It just, it varies from on one hand, doing nothing is a better option than somebody coming into a bankruptcy payment plan as an option. It just, I think it depends on an individual situation, which is why I encourage people to start talking about it. I just, I want people to talk about their money openly and I don’t want people to be afraid that someone … Like myself, I’m almost out of debt completely and I have some savings in the bank and I’m doing fine financially. Well, I’m here to make a difference for other people that aren’t doing as well as I am. I’m not attached to an outcome, because ultimately it’s my clients lives … It’s their life, I’m just here to make a difference, provide the knowledge to them that they need, and to help them to make well informed decisions. I’m like a change agent for people, no pun intended, when it comes to money.

Katherine:

Absolutely, absolutely. I think we got some … This is very simple, very simple tip from you, but then people need to know how to get in touch with you outside of this interview, but I think it’s some very simple tips and the scariest part is just doing it. While we’re talking about it, you and I talking about it, people say, “Wait a minute. My finances are very personal and it’s going to expose me.” Well, you’re not going to be talking to us on radio about it, you’re going to have a confidential meeting with a professional so that you can have your answers … Your questions answered and no one’s judging you.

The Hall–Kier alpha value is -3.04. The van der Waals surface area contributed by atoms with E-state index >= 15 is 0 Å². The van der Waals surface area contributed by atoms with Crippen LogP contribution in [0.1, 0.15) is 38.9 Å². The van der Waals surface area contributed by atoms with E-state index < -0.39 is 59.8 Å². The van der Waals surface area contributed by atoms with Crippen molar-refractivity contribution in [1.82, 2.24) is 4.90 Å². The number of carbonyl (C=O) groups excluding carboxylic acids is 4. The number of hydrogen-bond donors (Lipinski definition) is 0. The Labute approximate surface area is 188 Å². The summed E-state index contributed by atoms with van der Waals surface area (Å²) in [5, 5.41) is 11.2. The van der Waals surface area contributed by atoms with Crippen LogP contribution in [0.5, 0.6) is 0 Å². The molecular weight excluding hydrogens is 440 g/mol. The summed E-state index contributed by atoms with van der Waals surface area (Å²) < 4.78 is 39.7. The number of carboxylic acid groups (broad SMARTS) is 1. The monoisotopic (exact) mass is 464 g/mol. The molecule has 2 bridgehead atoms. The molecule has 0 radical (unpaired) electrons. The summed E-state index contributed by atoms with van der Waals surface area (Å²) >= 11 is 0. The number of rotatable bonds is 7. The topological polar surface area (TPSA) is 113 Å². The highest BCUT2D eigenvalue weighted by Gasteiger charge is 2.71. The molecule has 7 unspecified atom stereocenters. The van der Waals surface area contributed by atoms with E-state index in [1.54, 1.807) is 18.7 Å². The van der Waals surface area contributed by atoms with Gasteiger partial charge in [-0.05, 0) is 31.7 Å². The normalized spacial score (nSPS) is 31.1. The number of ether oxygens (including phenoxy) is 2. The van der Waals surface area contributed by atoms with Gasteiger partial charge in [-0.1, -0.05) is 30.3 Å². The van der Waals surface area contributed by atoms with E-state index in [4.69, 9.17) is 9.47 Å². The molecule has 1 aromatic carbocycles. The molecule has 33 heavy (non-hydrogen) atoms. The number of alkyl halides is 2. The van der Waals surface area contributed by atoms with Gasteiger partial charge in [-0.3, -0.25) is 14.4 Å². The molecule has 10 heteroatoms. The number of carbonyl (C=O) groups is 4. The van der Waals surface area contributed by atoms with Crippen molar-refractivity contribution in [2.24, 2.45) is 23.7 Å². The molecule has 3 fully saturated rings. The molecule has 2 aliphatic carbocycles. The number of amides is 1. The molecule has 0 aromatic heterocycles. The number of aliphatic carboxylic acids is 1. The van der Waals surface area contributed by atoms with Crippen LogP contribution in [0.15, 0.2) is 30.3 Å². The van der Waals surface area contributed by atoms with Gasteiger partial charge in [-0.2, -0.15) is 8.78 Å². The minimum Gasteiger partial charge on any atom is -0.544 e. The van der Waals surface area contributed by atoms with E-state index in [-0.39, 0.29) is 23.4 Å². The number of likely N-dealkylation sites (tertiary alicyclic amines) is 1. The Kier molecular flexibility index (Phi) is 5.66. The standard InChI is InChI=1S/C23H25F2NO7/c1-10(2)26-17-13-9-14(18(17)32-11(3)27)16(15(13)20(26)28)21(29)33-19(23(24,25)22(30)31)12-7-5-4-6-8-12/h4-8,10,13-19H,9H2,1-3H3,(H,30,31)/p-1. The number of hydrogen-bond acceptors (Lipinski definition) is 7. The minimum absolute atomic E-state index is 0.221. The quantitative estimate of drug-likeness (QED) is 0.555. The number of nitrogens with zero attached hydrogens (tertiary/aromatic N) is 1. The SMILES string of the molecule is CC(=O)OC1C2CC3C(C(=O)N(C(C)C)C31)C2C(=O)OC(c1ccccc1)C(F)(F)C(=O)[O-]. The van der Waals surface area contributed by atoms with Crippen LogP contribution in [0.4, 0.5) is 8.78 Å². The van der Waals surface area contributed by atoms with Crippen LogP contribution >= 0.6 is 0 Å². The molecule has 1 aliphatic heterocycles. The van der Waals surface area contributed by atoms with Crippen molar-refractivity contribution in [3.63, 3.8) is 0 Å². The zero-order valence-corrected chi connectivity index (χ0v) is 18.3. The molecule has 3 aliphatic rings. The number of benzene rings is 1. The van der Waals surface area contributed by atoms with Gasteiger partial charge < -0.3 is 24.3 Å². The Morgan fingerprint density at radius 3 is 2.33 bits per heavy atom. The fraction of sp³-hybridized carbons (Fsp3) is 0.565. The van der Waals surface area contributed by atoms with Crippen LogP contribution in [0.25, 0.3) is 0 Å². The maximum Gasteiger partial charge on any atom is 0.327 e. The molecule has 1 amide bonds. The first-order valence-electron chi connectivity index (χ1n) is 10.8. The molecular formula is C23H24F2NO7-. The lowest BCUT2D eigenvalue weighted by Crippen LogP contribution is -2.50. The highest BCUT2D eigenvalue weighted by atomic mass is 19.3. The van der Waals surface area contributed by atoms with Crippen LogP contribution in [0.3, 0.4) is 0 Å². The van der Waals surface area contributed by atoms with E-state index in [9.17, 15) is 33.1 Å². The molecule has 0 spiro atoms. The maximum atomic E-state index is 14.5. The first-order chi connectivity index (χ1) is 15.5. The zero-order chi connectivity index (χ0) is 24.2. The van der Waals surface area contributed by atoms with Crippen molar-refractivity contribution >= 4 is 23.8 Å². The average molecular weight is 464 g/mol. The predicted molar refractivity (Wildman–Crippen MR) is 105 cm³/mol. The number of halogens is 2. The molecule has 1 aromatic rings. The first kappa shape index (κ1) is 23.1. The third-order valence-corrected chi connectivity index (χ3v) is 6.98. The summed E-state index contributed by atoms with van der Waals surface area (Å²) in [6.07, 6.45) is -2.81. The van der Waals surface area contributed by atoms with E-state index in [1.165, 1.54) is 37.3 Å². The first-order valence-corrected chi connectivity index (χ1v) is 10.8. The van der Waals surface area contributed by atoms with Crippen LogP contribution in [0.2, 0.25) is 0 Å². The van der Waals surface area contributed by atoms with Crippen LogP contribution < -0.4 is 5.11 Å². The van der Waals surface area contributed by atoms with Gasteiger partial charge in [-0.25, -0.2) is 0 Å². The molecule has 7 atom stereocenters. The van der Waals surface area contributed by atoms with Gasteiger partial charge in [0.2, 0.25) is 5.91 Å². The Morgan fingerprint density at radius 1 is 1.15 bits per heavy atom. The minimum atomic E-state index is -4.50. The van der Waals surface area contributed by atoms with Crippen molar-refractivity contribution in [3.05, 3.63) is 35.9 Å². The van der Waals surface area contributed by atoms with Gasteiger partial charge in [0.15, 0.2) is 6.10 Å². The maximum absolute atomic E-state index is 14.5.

Christine:

Exactly.

Katherine:

As long me and Christine have been talking, we want you to know that this is not a bad thing, it’s not a bad situation, sometimes things just get ahead of us, get out of hand. Even if you think that, “I am pretty good with money,” or, “I’m pretty good with finances and it just got away from me, I’ll recover.” Well, don’t try to do it alone, you don’t have to.

Christine:

That’s right.

Katherine:

Christine, tell people how to get in touch with you outside of This Needs To Be Said.

Christine:

Certainly. Toll-free, 877-631-2220 or direct is, 714-533-9210 serving all of California and especially the central district of California where I live and work. On the web it’s www.attorneychristine.com. Spelled out, my name is spelled, C-H-R-I-S-T-I-N-E. Katherine, thank you.

Katherine:

You’re absolutely welcome. Until next time, have a wonderful day.

Christine:

Thank you.